Income-Contingent Repayment (ICR)
Income-contingent repayment (ICR) was the first income-driven repayment plan. Income-driven repayment plans base student loan payments on a percentage of the borrower’s discretionary income, as opposed to the amount owed. Income-driven repayment plans are intended to be a safety net, in case the borrower graduates with too much student loan debt.
ICR became available on October 1, 1993, as part of the Federal Direct Loan program.
Highest Minimum Payment among Income-Driven Repayment Plans
Typically, income-contingent repayment has the highest payment of the four income-driven repayment plans, so it is the least popular among borrowers.
The income-contingent repayment plan uses a larger definition of discretionary income than the other income-driven repayment plans. Income-contingent repayment defines discretionary income as the amount by which adjusted gross income (AGI) exceeds 100% of the poverty line. The other income-driven repayment plans subtract 150% of the poverty line.
Income-contingent repayment also requires a greater percentage of discretionary income than income-based repayment (IBR), pay-as-you-earn repayment (PAYE) or revised pays-as-you-earn repayment (REPAYE). Income-contingent repayment requires the borrower to pay 20% of discretionary income, while the other income-driven repayment plans require payments based on 15% or 10% of discretionary income.
ICR does not have a payment cap, like REPAYE, so the loan payments will increase as income increases. IBR and PAYE cap the loan payments at the standard payment amount.
The minimum monthly payment is $5.00 under ICR, unless the calculated payment is zero. For example, if the borrower’s income is less than the poverty line, the monthly loan payment will be zero. Otherwise, the monthly loan payment will be $5.00 or the calculated loan payment, whichever is greater.
The remaining debt is forgiven after 25 years of payments (300 payments) under ICR. The forgiveness is taxable under current law.
Public Service Loan Forgiveness (PSLF) cancels the remaining debt after 10 years of payments (120 payments). The forgiveness under PSLF is tax-free under current law.
No Marriage Penalty
Like IBR and PAYE, but not REPAYE, ICR does not have a marriage penalty. If the borrower is married and files a joint federal income tax return with his or her spouse, discretionary income will be based on the joint income. However, if a married borrower files his or her tax returns as married filing separately, the loan payments will be based on just the borrower’s income.
ICR also has a secondary formula that functions as a cap on the payments calculated by the primary formula based on discretionary income.
The secondary formula bases the monthly payment on the product of the monthly payment under a 12-year level amortization with an income percentage factor based on the borrower’s adjusted gross income and tax filing status.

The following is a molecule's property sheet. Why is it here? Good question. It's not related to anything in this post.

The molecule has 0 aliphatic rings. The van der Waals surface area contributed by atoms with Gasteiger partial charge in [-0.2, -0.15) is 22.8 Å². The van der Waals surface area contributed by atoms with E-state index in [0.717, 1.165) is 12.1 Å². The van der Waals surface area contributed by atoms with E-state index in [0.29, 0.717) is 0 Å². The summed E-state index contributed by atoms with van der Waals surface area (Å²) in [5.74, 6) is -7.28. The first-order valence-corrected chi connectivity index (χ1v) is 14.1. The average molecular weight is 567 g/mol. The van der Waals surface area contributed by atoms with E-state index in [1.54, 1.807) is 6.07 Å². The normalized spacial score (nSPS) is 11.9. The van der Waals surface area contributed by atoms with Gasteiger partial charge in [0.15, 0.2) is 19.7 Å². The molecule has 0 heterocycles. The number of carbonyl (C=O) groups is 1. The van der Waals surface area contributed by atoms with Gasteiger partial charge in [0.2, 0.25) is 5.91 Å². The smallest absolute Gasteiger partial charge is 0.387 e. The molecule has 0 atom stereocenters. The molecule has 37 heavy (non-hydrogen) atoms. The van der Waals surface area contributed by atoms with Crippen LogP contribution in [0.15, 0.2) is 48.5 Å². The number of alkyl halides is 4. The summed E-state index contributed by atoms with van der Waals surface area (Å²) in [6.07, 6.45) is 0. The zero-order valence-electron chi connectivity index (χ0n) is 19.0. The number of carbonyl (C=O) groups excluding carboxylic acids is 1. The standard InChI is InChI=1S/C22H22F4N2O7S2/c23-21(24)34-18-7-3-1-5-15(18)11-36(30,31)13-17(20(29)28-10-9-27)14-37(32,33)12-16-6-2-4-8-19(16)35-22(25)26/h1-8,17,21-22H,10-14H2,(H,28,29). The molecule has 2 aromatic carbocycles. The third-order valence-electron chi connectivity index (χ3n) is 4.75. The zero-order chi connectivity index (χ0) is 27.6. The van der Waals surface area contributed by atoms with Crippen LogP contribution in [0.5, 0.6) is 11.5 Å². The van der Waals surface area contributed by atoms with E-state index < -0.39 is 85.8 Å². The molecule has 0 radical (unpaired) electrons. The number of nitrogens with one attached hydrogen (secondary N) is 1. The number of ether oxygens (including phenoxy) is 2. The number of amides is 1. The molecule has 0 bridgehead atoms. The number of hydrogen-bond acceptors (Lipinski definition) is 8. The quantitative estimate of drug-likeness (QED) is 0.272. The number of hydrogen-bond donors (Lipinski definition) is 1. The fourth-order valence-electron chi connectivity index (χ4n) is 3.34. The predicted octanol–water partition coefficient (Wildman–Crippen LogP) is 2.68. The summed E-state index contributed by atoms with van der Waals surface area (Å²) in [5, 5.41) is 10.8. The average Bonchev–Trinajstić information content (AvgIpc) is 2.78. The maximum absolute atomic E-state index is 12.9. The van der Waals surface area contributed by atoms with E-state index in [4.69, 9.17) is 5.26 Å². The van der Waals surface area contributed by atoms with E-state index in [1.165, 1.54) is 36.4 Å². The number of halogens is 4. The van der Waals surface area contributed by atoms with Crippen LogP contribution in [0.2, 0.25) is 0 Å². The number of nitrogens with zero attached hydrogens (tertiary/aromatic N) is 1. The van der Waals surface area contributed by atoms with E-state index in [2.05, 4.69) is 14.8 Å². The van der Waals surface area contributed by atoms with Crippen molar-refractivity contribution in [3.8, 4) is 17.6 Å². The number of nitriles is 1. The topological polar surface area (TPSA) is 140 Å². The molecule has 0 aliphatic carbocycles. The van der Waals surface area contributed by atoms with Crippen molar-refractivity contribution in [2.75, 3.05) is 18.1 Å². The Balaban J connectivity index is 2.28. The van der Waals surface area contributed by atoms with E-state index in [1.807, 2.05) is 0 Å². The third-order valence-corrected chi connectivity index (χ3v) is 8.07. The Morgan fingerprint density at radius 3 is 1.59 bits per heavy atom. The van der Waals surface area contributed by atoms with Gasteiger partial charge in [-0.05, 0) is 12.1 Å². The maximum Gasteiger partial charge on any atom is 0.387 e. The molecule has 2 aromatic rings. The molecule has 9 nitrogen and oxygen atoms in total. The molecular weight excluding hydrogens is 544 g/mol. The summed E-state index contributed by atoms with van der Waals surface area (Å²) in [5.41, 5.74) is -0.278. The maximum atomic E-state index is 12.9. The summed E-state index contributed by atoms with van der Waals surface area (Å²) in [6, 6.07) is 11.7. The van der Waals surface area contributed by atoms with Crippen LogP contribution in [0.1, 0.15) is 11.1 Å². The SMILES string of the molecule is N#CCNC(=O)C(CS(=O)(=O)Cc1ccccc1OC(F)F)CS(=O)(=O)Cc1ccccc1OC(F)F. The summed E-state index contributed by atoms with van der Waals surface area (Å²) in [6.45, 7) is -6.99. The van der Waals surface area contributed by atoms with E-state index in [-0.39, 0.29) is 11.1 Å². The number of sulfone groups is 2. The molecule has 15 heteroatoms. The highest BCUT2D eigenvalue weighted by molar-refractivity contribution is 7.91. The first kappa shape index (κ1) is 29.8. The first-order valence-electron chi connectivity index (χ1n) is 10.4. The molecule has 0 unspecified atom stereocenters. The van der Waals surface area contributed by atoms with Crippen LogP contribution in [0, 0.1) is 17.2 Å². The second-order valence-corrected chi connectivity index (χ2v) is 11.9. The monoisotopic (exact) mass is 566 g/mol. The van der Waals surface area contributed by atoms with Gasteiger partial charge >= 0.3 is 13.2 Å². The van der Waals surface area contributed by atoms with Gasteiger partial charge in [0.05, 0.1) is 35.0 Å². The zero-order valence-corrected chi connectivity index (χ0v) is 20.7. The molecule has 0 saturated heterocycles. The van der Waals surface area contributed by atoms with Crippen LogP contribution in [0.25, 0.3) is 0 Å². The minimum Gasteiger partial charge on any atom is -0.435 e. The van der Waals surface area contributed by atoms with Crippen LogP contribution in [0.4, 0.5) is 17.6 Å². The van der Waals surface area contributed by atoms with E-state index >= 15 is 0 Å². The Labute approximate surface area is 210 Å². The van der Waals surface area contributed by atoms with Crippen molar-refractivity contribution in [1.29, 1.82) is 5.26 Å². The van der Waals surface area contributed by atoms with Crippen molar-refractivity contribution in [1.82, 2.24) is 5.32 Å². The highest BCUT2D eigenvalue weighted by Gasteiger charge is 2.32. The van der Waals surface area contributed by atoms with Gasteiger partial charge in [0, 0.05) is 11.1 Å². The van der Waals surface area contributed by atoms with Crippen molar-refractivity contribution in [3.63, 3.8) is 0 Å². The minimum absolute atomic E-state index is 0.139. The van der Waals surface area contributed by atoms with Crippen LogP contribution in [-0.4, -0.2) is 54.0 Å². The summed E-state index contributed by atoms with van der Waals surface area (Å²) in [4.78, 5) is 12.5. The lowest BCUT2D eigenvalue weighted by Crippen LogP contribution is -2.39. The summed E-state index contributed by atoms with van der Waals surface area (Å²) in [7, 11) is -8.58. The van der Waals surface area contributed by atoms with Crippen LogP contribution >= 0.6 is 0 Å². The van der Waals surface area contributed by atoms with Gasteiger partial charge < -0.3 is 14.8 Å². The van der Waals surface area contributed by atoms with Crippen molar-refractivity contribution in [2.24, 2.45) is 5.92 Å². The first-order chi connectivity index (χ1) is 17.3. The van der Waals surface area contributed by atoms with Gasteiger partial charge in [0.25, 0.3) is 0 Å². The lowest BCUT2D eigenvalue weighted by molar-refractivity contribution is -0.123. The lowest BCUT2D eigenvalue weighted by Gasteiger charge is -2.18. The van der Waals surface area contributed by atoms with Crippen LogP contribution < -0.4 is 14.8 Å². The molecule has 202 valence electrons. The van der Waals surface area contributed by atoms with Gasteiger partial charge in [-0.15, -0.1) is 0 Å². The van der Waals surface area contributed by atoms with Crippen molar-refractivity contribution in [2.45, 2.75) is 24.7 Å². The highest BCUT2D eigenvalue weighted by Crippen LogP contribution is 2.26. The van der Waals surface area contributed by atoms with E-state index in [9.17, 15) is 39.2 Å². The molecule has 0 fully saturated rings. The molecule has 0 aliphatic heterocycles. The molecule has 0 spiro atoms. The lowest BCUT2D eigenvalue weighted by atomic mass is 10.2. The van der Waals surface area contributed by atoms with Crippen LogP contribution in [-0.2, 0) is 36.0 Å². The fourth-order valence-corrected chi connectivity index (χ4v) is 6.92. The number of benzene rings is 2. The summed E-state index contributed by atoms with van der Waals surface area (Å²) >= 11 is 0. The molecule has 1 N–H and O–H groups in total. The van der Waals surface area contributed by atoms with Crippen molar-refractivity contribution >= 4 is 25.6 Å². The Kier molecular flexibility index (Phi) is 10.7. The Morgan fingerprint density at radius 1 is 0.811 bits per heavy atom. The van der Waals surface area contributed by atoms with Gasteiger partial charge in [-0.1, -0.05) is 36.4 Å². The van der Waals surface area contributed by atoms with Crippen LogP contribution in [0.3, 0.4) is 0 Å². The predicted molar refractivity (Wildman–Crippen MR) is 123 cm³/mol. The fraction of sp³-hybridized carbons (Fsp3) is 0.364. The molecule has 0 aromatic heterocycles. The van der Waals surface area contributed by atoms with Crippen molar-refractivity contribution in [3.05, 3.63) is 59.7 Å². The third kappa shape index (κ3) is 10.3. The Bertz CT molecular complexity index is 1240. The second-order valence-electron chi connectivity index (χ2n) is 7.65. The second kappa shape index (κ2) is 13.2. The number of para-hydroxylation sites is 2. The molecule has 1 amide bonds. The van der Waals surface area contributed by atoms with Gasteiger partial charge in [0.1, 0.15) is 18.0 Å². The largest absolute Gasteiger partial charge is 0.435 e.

The income percentage factors are published annually in the Federal Register (e.g., 83 FR 37802) and range from 55.00% to 200.00% for single filers and 50.52% to 200.00% for married/head of household.
After I demonstrated that the secondary formula would almost never be invoked, it was dropped from the proposal for IBR and other income-driven repayment plans. The secondary formula can safely be ignored when calculating the loan payments under ICR.
Treatment of Accrued but Unpaid Interest
Borrowers can be negatively amortized under ICR, since the payments can be less than the new interest that accrues. This may lead to accrued but unpaid interest.
The federal government does not pay the interest on subsidized or unsubsidized loans under ICR.
Accrued but unpaid interest is capitalized annually in ICR, until the capitalized interest reaches 10% or more of the principal balance when the loan entered repayment. Interest continues to accrue but is not capitalized until the loan status changes, such as when the borrower is no longer eligible for ICR or switches to a different repayment plan.
Example of Loan Payments under ICR
Consider a borrower who owes $30,000 in federal student loans with a 5% interest rate and has an AGI of $25,000 per year. The monthly payment under standard 10-year repayment is $318.20.
The 2019 poverty line in the continental U.S. for a family of one is $12,490. The borrower’s discretionary income is $25,000 – $12,490 = $12,510. 20% of this figure is $2,502. The monthly amount is one-twelfth of this figure, or $208.50.
The 2019 poverty line in the continental U.S. for a family of four is $25,750, greater than the AGI. Since discretionary income is zero, the monthly loan payment will be zero.
An income-contingent repayment calculator can be used to determine personalized estimates of the monthly payments and total payments under ICR.